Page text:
Overcoming Covid-19 challenges in India [interview part 1]

Overcoming Covid-19 challenges in India [interview part 1]


Gouri Sankar, the Managing Director of Oikocredit’s subsidiary in India (Maanaveeya)

19 agosto 2021

India, the second most populous country in the world, has been hit incredibly hard by Covid-19. What is the situation like now? Has Oikocredit’s subsidiary in India (Maanaveeya) been able to cope? What about our staff and our partners and their clients? Gouri Sankar, Managing Director of Maanaveeya, answers these questions and more.

India just went through a second ‘wave’ of the pandemic. What has it been like since the pandemic first hit and what is the situation like now?

Unfortunately the second wave hit India really hard. This country has a very high population and lacks infrastructure. Covid-19 has not only destroyed many lives here, but it also has been hurting businesses, families and communities.

Things were of course difficult at the start of the pandemic in 2020 – the lockdown was long and hard – but things started to improve. People started to let their guard down, thinking the worst was over. Then in March 2021, the second wave hit. This was more serious than the first wave in terms of mortality. Fortunately, the lessons learned in first wave (social distancing, washing hands, government lockdowns, digital payments, e-commerce, etc.) helped us to manage the second, but we couldn’t prevent the serious damage that came with the Delta Variant.

Fortunately, things are improving – for everyone. Before it was only people in urban areas who were getting vaccinated, but now the most vulnerable, such as people in slums and rural areas, are also getting vaccinated and receiving government support. India has a huge population, so we have a long way to go on vaccinations, but the government is doing its best to ramp up the production and distribution to each of the states. Covid-19 cases are going down again; however, there is talk of a third wave that might strike in August. It looks like there will be a spike in numbers again but not as bad as the second wave.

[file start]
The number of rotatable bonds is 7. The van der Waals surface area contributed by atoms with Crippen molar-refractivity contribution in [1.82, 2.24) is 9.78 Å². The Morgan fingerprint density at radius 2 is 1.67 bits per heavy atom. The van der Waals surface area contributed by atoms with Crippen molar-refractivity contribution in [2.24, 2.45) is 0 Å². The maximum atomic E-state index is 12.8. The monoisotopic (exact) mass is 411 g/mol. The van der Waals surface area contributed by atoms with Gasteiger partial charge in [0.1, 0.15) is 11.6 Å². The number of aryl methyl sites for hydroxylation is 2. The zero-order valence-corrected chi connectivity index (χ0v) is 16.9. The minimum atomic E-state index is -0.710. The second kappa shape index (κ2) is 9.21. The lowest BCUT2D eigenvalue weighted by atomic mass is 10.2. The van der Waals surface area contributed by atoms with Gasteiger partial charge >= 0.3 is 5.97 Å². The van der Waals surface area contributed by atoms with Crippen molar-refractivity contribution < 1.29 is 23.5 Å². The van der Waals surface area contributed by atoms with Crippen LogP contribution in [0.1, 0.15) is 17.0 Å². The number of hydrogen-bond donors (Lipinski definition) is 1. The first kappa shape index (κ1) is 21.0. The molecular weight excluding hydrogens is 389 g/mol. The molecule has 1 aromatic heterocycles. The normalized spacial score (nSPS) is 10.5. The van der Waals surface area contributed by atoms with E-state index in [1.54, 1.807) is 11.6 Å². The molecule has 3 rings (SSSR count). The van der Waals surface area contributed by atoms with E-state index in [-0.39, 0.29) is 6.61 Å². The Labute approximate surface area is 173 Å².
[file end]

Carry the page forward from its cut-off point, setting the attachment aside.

How have our partners and their clients been affected by Covid-19? How has life changed for them?

The first wave was more in urban areas. During that time nobody knew what to do and how to handle it, so that was very difficult, but the mortality rates were low. Rural areas were less affected during the first wave, but when this new Delta Variant came along with the second wave, it spread everywhere. The mortality rate was especially high in rural areas because of the lack of access to good medical  infrastructure: they don’t have access to medical support or basic sanitation and hygiene supplies. The initial lack of vaccinations is also why the second wave hit rural areas so hard.

Because a lot of our microfinance institution (MFI) partners work in rural areas, you see that their clients were affected more in the second wave. Thankfully our partners learned how to manage the crisis from the first wave and knew how to support their clients through the second. Unfortunately, a lot of our partners’ members and their clients have been personally affected and this has been extremely difficult for all of us to see.